The June Sports Then and Now Vintage Athlete of the Month is one of the forgotten sluggers of baseball history.
For more than a decade, Lee May was one of the most feared sluggers in baseball. He blasted 20 or more home runs and drove in 80 or more runs for 11 straight seasons while playing for the Cincinnati Reds, Houston Astros and Baltimore Orioles.
After brief trips to the majors in 1965 and 1966, May became a regular for the Reds in 1967, but split time between the outfield and first base.
He moved to first base full-time in 1969 and responded with the best season of his career as he hit 38 home runs and drove home 110 runs as Cincinnati started to develop the lineup that would become the “Big Red Machine.”
In 1970 May hit 34 home runs with 94 RBI as the Reds reached the World Series for the first time in nine years. During the 1970 World Series against his future team the Baltimore Orioles, the 6-foot-3 inch slugger was basically the offense for the Reds. He hit .389 with two home runs while driving home eight of Cincinnati’s 20 runs during the five-game series.
After slugging a career-high 39 home runs in 1971, May was part of the trade that sent Joe Morgan from Houston to Cincinnati. In three seasons with the Astros, May averaged 27 home runs and 95 RBI despite playing in a park that was not friendly to home run hitters.
Following the 1974 season he was traded to the Orioles for infielder Enos Cabell. Replacing popular, but aging, slugger Boog Powell at first base for the Orioles, May ranked among the top sluggers in baseball for his first four seasons in Baltimore.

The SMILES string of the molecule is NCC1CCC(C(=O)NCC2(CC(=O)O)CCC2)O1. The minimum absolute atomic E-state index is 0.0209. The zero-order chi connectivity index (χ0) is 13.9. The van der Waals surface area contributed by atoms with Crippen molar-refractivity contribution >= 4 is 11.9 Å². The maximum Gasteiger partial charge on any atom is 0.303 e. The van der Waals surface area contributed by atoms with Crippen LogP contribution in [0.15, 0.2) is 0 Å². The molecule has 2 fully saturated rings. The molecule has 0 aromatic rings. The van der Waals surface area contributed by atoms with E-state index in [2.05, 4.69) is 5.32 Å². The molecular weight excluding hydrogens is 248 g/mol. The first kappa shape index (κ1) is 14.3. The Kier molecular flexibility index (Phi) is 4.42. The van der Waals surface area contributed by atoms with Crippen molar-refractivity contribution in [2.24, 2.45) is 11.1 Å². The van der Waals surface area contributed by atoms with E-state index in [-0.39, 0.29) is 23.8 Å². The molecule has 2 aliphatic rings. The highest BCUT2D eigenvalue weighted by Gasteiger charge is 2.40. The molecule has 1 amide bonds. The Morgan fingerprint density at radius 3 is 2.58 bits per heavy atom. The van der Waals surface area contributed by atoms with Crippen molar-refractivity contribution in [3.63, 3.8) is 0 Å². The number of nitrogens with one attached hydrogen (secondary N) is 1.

After blasting 20 home runs and driving home 99 runs in 1975, May had his best season with the Birds in 1976 when he led the league with 109 RBI while hitting 25 home runs.
In his first four seasons with the Orioles, May averaged 24 home runs and 97 RBI. He played first base for the first three years, but the emergence of Eddie Murray necessitated the move to designated hitter in 1978.
May slowed slightly in 1979 with 19 home runs and 69 RBI as the Orioles won the AL East and reached the World Series.
He left Baltimore after the 1980 season and finished his career with two seasons in Kansas City.
For his career, May hit 354 home runs with 1,244 RBI. He is one of only 11 players to have a 100 RBI season with three different teams.
His younger brother Carlos was also a major leaguer, playing 10 seasons for the Chicago White Sox, New York Yankees and California Angels. His son, Lee May Jr., was a first round draft pick of the New York Mets, but never reached higher than Triple-A.